'Irish Daily Star' may prove too hot to handle
BACKGROUND:Richard Desmond’s Northern Shell may face significant hurdles if it wants to end a deal with INM
RICHARD DESMOND’S decision to take “immediate steps” to close the Irish Daily Star could bring to an end a 25-year partnership between Independent News Media and the British tabloid.
The row relates to the decision of the Irish Daily Star to republish photographs in its Saturday edition of the Duchess of Cambridge sunbathing topless.
The photographs had originally appeared in French publication Closer, which is being threatened with litigation by the British royal family.
About 120 people, of which about 80 are directly employed, work for the Irish Daily Star, based in the Dublin suburb of Dundrum.
It is jointly owned by INM and Northern Shell (NS), which Mr Desmond controls.
Latest accounts for Independent Star Ltd show it made a pretax profit of €4.3 million on turnover of €40.6 million in 2010. Its profits declined by 11.4 per cent that year.
Figures for 2011 have yet to be published but informed sources yesterday estimated that the accounts would show a decline in profits of between 8 and 10 per cent.
In 2010, the company paid a dividend of €4.55 million to INM and NS, which was up on the €3.9 million paid in the previous year. It operates under a licence from NS that expires in 2037.
It is understood that the contract allows the shareholders to give notice of their intention to withdraw from the joint venture.
Mr Desmond has threatened immediate closure but it is not clear if this is possible within the confines of the legal agreement with INM.
He certainly holds a strong hand, given that the British tabloid provides a lot of copy to the Irish title. This would be mostly sport, features and celebrity news.
Mr Desmond also controls the trademark on the Star name.
If the Irish title is closed, Mr Desmond could distribute the UK edition of the Star here.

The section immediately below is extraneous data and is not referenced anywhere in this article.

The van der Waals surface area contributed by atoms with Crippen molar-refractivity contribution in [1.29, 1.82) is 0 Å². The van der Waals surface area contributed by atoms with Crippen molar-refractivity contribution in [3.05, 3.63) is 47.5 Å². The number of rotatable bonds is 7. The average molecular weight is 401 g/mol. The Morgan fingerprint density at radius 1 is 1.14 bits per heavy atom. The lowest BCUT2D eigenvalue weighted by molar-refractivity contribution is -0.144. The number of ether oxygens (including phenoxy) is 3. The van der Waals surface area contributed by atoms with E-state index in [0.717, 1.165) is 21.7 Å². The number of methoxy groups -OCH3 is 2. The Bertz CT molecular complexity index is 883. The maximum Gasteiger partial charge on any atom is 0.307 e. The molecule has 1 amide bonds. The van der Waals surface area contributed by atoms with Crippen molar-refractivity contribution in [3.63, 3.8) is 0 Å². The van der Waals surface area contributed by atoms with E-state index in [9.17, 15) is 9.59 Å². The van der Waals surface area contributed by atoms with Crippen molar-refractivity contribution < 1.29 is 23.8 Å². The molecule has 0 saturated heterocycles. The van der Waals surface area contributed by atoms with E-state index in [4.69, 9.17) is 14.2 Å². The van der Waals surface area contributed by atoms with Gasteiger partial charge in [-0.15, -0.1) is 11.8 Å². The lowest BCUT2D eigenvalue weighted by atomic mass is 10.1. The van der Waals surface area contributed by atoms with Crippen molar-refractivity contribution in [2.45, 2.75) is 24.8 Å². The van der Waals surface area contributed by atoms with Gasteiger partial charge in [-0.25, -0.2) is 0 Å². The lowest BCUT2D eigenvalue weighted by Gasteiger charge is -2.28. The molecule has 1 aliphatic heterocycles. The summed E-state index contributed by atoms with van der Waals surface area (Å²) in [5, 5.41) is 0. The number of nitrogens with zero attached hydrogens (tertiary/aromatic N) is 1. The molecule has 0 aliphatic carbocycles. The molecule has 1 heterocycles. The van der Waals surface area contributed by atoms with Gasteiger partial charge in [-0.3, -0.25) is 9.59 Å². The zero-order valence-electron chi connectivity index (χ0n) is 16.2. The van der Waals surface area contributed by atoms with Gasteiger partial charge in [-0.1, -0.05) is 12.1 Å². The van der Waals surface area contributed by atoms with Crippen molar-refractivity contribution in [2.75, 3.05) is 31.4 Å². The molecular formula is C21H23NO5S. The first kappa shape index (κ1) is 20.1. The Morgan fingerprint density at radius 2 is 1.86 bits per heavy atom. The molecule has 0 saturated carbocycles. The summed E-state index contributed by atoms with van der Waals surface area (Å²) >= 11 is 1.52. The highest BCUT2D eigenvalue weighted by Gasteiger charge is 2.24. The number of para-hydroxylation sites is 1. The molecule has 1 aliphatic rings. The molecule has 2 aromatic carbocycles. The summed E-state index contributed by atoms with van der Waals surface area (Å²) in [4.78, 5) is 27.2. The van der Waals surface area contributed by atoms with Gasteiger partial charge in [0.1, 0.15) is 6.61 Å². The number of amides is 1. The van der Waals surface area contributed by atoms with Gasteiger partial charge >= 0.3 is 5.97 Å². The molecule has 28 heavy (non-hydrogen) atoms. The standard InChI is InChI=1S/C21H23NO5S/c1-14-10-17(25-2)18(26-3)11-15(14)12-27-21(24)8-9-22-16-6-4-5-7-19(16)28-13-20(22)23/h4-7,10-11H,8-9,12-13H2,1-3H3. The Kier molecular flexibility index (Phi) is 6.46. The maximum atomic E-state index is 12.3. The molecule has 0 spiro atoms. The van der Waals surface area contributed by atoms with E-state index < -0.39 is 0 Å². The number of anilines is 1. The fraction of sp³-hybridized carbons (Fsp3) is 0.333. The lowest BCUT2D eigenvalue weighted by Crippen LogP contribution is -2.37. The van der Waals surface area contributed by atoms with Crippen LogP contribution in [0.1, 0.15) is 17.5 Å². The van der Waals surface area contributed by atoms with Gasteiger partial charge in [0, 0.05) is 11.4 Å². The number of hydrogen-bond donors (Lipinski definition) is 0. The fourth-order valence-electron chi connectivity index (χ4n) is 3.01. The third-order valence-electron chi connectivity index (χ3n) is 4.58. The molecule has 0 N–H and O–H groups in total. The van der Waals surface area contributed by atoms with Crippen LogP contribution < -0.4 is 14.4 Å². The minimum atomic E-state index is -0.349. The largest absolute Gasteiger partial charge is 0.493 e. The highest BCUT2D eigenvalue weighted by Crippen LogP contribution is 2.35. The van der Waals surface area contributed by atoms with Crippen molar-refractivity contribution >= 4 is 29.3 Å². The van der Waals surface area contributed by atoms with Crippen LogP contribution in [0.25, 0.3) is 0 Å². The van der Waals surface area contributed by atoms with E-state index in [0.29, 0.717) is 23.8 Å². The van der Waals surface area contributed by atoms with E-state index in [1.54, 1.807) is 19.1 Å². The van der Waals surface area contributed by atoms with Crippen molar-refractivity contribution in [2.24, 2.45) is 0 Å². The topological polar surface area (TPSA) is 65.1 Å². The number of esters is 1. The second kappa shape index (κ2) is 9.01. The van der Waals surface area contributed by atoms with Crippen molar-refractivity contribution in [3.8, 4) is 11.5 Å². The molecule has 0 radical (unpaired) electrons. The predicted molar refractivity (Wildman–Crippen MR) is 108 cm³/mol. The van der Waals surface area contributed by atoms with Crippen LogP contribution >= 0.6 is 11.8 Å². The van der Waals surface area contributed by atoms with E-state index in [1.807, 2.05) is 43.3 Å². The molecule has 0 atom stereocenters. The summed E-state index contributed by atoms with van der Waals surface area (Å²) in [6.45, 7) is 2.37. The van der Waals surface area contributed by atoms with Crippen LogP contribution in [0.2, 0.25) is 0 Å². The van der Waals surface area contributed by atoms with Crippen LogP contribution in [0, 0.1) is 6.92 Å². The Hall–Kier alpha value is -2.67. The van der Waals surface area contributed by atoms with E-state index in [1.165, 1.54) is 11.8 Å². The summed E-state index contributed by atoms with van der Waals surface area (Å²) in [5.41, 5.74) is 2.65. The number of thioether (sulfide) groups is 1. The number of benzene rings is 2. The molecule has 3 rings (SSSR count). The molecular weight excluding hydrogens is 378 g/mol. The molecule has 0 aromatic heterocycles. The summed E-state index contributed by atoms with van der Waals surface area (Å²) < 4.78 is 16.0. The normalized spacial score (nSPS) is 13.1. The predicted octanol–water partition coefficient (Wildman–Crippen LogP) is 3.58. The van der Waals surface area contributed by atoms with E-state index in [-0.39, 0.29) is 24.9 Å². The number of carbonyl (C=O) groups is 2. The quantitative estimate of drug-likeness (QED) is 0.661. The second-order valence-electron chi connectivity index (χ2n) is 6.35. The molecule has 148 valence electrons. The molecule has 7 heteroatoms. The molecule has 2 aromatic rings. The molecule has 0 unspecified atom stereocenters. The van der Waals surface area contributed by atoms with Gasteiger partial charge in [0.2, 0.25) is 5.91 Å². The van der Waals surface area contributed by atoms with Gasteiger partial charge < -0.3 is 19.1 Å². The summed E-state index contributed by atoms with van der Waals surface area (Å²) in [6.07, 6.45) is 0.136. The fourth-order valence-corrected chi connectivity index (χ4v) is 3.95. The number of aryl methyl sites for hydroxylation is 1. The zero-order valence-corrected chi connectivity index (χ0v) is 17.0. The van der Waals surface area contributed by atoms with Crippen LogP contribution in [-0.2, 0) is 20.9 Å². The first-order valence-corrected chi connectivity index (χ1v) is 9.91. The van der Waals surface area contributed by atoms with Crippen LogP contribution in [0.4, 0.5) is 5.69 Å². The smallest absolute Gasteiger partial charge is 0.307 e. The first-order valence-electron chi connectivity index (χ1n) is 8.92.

In 2011, Independent Star Ltd ceased publishing a Sunday edition of the title. Since then, the British version has been distributed in the Republic.
Late last year, Desmond began distributing the British edition of the Daily Star in the Republic, in spite of opposition from INM.
He used a blue masthead as his agreement with INM precluded him from using the traditional red colour. This foray into the Republic was abandoned after just a few months.
There would be significant costs incurred in closing the Irish tabloid in terms of redundancy costs and other commitments, including the lease of its offices beside the Dundrum Town Centre.
There is also a printing contract with INM, which publishes the Irish Daily Star at its Citywest and Newry plants.
Desmond is a colourful character. NS was set up in 1974, publishing a single music title. In 1983 it acquired the UK licence to publish Penthouse, which led to a range of adult titles.These were sold in 2004.
It acquired Express Newspapers in 2000 from United News Media, which led to its involvement in the Irish Daily Star. It also publishes OK! magazine, which feeds off a diet of celebrity news and photographs.
Describing itself as Britain’s “leading independent publisher”, NS made a profit of £40.2 million last year.